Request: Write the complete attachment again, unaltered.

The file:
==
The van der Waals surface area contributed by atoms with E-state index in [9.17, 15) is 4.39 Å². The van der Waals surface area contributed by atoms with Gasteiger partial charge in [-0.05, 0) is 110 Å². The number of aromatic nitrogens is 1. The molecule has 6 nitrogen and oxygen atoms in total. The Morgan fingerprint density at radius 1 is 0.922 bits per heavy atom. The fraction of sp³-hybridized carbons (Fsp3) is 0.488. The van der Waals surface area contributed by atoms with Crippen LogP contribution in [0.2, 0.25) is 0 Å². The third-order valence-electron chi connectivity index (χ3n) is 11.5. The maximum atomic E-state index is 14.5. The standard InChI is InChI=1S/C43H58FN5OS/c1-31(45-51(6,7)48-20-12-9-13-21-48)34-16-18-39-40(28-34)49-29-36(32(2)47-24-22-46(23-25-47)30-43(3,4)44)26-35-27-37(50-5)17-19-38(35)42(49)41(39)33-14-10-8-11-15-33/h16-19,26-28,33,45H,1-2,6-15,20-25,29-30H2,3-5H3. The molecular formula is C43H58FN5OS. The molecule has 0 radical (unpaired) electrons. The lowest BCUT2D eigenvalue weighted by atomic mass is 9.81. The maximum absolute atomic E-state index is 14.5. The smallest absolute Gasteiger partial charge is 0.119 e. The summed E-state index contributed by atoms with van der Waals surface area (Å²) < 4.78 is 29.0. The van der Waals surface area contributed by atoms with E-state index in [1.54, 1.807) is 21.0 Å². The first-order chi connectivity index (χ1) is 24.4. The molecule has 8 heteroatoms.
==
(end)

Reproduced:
The van der Waals surface area contributed by atoms with E-state index in [9.17, 15) is 4.39 Å². The van der Waals surface area contributed by atoms with Gasteiger partial charge in [-0.05, 0) is 110 Å². The number of aromatic nitrogens is 1. The molecule has 6 nitrogen and oxygen atoms in total. The Morgan fingerprint density at radius 1 is 0.922 bits per heavy atom. The fraction of sp³-hybridized carbons (Fsp3) is 0.488. The van der Waals surface area contributed by atoms with Crippen LogP contribution in [0.2, 0.25) is 0 Å². The third-order valence-electron chi connectivity index (χ3n) is 11.5. The maximum atomic E-state index is 14.5. The standard InChI is InChI=1S/C43H58FN5OS/c1-31(45-51(6,7)48-20-12-9-13-21-48)34-16-18-39-40(28-34)49-29-36(32(2)47-24-22-46(23-25-47)30-43(3,4)44)26-35-27-37(50-5)17-19-38(35)42(49)41(39)33-14-10-8-11-15-33/h16-19,26-28,33,45H,1-2,6-15,20-25,29-30H2,3-5H3. The molecular formula is C43H58FN5OS. The molecule has 0 radical (unpaired) electrons. The lowest BCUT2D eigenvalue weighted by atomic mass is 9.81. The maximum absolute atomic E-state index is 14.5. The smallest absolute Gasteiger partial charge is 0.119 e. The summed E-state index contributed by atoms with van der Waals surface area (Å²) < 4.78 is 29.0. The van der Waals surface area contributed by atoms with E-state index in [1.54, 1.807) is 21.0 Å². The first-order chi connectivity index (χ1) is 24.4. The molecule has 8 heteroatoms.